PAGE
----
Hormonal alterations [33, 63]Observed [1]Not describedNot describedNot described
Inflammatory response [44]Observed [60]Observed [63]Observed [26]Few [64, 66]
Inotropic support [33]Applied [1, 42]Applied [67]Not necessary [2631]Not described

Table 3.

Reproducible clinical effects of brain death in the different experimental models.

We recognize the complication, but future research in similar experimental models of transplantation using BD donors is required to understand the pathophysiology of BD and elucidate the consequences of BD, especially in sub-optimal liver grafts. Thus, multidisciplinary research groups should devote additional efforts to better understand the pathophysiology of BD to ultimately develop effectual therapeutic strategies aimed at improving graft viability, and at significantly increasing the organ donor pool.


This research was supported by the Ministerio de Economía y Competitividad (project grant SAF-2015-64857-R) Madrid, Spain; the European Union (FondosFeder, “unamanera de hacer Europa”); by CERCA Program/Generalitat de Catalunya; by the Secretariad’Universitats i Recerca (Grant 2017SGR-551) Barcelona, Spain; and the ConsejoNacional de Ciencia y Tecnología (CONACYT) (Fondo Sectorial de Investigaciónpara la Educación, Grant 257743), México. MECornide-Petronio has a Sara Borrell contract from the Instituto de Salud Carlos III (Grant CD15/00129), Madrid, Spain. MB Jiménez-Castro has a contract from the Programa de Promocióndeltalento y suempleabilidad from the Ministerio de Economía y Competitividad (Grant EMP-TU-2015-4167), Madrid, Spain.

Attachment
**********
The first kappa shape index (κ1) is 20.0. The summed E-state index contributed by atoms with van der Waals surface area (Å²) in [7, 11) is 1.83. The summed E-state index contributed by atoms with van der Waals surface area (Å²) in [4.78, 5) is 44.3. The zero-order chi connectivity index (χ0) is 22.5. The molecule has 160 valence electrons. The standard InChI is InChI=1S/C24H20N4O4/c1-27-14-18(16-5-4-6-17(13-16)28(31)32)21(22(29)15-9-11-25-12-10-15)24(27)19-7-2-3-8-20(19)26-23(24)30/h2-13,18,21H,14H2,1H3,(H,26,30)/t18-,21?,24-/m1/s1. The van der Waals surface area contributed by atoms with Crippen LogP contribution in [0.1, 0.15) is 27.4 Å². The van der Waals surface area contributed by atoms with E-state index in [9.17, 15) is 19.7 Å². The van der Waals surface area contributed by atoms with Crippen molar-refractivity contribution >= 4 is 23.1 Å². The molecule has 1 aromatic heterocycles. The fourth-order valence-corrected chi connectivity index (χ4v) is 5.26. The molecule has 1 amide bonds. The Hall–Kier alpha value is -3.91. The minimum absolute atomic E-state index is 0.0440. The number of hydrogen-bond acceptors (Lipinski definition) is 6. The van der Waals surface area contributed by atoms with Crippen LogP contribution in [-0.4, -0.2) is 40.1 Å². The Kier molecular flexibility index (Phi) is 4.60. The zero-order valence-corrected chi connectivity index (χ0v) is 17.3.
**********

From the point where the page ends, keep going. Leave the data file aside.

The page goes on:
Conflict of interest

The authors declare that they have no conflict of interest.

© 2018 The Author(s). Licensee IntechOpen. This chapter is distributed under the terms of the Creative Commons Attribution 3.0 License, which permits unrestricted use, distribution, and reproduction in any medium, provided the original work is properly cited.

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Maria Eugenia Cornide-Petronio, Araní Casillas-Ramírez, Mónica B. Jiménez-Castro and Carmen Peralta (July 25th 2018). Experimental Brain Death Models in Liver Transplantation, Organ Donation and Transplantation - Current Status and Future Challenges, Georgios Tsoulfas, IntechOpen, DOI: 10.5772/intechopen.75438. Available from: